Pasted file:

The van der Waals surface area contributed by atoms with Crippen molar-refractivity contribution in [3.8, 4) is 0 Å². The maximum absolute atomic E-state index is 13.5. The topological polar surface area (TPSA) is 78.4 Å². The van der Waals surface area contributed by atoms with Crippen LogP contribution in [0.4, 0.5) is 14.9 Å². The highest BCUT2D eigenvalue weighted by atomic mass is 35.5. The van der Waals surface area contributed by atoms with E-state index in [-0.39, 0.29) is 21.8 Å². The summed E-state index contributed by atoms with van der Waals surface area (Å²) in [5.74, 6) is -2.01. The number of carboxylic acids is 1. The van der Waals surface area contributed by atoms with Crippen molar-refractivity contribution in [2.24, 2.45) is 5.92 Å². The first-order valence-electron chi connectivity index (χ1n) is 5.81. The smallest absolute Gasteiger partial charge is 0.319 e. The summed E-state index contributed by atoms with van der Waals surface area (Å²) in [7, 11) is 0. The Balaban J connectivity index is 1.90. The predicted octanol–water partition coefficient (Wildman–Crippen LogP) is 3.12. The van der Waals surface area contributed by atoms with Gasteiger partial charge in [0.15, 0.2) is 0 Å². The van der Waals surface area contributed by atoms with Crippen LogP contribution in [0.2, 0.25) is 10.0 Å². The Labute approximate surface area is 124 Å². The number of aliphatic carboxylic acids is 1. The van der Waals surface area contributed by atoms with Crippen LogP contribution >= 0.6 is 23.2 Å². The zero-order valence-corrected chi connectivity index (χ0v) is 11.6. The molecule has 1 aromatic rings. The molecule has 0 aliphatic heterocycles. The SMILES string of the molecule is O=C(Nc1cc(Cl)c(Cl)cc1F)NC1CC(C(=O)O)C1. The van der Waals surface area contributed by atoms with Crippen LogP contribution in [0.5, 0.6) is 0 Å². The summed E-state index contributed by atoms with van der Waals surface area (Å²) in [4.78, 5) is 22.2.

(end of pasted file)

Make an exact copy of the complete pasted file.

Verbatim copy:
The van der Waals surface area contributed by atoms with Crippen molar-refractivity contribution in [3.8, 4) is 0 Å². The maximum absolute atomic E-state index is 13.5. The topological polar surface area (TPSA) is 78.4 Å². The van der Waals surface area contributed by atoms with Crippen LogP contribution in [0.4, 0.5) is 14.9 Å². The highest BCUT2D eigenvalue weighted by atomic mass is 35.5. The van der Waals surface area contributed by atoms with E-state index in [-0.39, 0.29) is 21.8 Å². The summed E-state index contributed by atoms with van der Waals surface area (Å²) in [5.74, 6) is -2.01. The number of carboxylic acids is 1. The van der Waals surface area contributed by atoms with Crippen molar-refractivity contribution in [2.24, 2.45) is 5.92 Å². The first-order valence-electron chi connectivity index (χ1n) is 5.81. The smallest absolute Gasteiger partial charge is 0.319 e. The summed E-state index contributed by atoms with van der Waals surface area (Å²) in [7, 11) is 0. The Balaban J connectivity index is 1.90. The predicted octanol–water partition coefficient (Wildman–Crippen LogP) is 3.12. The van der Waals surface area contributed by atoms with Gasteiger partial charge in [0.15, 0.2) is 0 Å². The van der Waals surface area contributed by atoms with Crippen LogP contribution in [0.2, 0.25) is 10.0 Å². The Labute approximate surface area is 124 Å². The number of aliphatic carboxylic acids is 1. The van der Waals surface area contributed by atoms with Crippen LogP contribution >= 0.6 is 23.2 Å². The zero-order valence-corrected chi connectivity index (χ0v) is 11.6. The molecule has 1 aromatic rings. The molecule has 0 aliphatic heterocycles. The SMILES string of the molecule is O=C(Nc1cc(Cl)c(Cl)cc1F)NC1CC(C(=O)O)C1. The van der Waals surface area contributed by atoms with Crippen LogP contribution in [0.5, 0.6) is 0 Å². The summed E-state index contributed by atoms with van der Waals surface area (Å²) in [4.78, 5) is 22.2.